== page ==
Logistics for Start-ups

Logistics for Start-ups

Logistics plays a pivotal role in any start-up operation and can play a critical part in the firm’s profitability. When it comes to the movement of goods from supplier to end customer, many logistical elements must be considered. This article lists some of the more important ones and how they should be treated.

Supplier Base Profile

The size and location of the supplier base can help determine such things as transit time to destination(s), which carriers are to be used and inbound product size, weight, terms of trade (FOB & INCO Terms).

If complete control of shipping costs is necessary, FOB Origin Freight Collect for U.S. domestic shipments, and EX Works for international shipments, will bring all freight, duty, tax charges, customs fees, and risk of loss to the start-up. Conversely, the burden can be placed on the supplier(s) to deliver shipments to your dock on or shortly before the due date.

Shipments to a job site are critical as even short-term storage is not practical in many cases. Within budget constraints, accepting the responsibility for inbound shipment costs and delivery times is preferable when sufficient notice to good, trusted carriers is given. At the end of the day a late delivery is a late delivery no matter who is at fault.

Outbound Shipments

Smaller start-up companies whose products are fewer in number and carry some value can elect not to carry the burden of freight and related charges by either utilizing the customer’s carrier or stating the delivery terms of FOB Origin freight collect and EX Works in the terms of sale as part of the company purchase order.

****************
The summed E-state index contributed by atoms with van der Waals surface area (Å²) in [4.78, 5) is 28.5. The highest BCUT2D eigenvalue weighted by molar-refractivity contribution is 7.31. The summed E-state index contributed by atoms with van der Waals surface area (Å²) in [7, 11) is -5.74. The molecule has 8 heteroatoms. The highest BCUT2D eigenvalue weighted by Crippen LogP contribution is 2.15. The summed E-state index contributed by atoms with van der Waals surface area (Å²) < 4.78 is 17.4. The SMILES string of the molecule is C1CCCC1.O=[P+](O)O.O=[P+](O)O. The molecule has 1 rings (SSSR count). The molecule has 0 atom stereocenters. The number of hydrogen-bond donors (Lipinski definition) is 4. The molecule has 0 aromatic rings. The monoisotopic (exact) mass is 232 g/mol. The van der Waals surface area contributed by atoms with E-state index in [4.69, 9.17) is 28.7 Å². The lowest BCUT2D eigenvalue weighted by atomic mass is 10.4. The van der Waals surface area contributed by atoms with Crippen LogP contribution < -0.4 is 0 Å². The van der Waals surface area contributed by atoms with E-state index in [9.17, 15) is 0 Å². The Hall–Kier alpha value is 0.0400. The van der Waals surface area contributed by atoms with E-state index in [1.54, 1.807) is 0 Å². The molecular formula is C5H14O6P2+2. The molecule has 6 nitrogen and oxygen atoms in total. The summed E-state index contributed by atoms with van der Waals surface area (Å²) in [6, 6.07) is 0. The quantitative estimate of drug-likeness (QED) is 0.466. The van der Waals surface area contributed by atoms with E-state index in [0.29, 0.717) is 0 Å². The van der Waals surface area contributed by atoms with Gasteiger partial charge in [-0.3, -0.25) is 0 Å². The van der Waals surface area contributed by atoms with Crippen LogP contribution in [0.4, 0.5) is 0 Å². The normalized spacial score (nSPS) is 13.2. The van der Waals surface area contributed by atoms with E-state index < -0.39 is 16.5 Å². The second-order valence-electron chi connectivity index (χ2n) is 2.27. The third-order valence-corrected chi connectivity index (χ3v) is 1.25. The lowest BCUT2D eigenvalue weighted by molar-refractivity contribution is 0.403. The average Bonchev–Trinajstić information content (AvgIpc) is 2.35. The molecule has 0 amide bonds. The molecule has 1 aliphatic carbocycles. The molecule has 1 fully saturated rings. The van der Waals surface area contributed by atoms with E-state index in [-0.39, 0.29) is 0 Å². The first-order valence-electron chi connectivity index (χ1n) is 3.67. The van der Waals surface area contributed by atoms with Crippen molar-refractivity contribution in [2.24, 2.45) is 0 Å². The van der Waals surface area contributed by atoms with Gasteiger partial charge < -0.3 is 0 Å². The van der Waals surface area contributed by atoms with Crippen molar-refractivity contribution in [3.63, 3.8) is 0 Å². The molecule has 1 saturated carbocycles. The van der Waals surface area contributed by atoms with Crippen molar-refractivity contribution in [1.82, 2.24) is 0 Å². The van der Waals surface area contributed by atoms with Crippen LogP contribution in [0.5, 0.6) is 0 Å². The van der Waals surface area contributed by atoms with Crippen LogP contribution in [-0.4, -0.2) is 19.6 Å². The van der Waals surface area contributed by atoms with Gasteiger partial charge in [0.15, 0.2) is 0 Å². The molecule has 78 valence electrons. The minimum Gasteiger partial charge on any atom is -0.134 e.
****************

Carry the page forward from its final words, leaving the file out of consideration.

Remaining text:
However, these terms may not be acceptable to customers of larger shipments of high value such as machinery. In addition, these customers may not have the negotiating power to obtain favorable freight rates. In these cases the freight charges can be added to the invoice for the goods.

Drop shipments should be exploited within the firm as they reduce or eliminate excess transportation, handling, storage, and exposure to the hazards of transportation, all of which can affect the bottom line. Utilization of lowest cost labor rates to pick and pack orders allows freight saving consolidation opportunities to worldwide destinations.

Logistics of Online

Nearly all businesses set up a website as soon as possible, but the logistics aspect of the site is not always obvious. Online purchasing, via a “Buy Now” tab or from a catalog of items, can reduce, or in some cases, eliminate store inventory and the resultant transportation and inventory carrying costs. Excess or prior year inventory are examples of merchandise that can be offered on-line at reduced prices.

Capturing the customer demographics and buying habits can be used to offer accessories or similar lines which could increase sales, increase inventory turns, lower per-order fill rates, and lower cost per pound shipping costs when freight is prepaid.

Cargo Insurance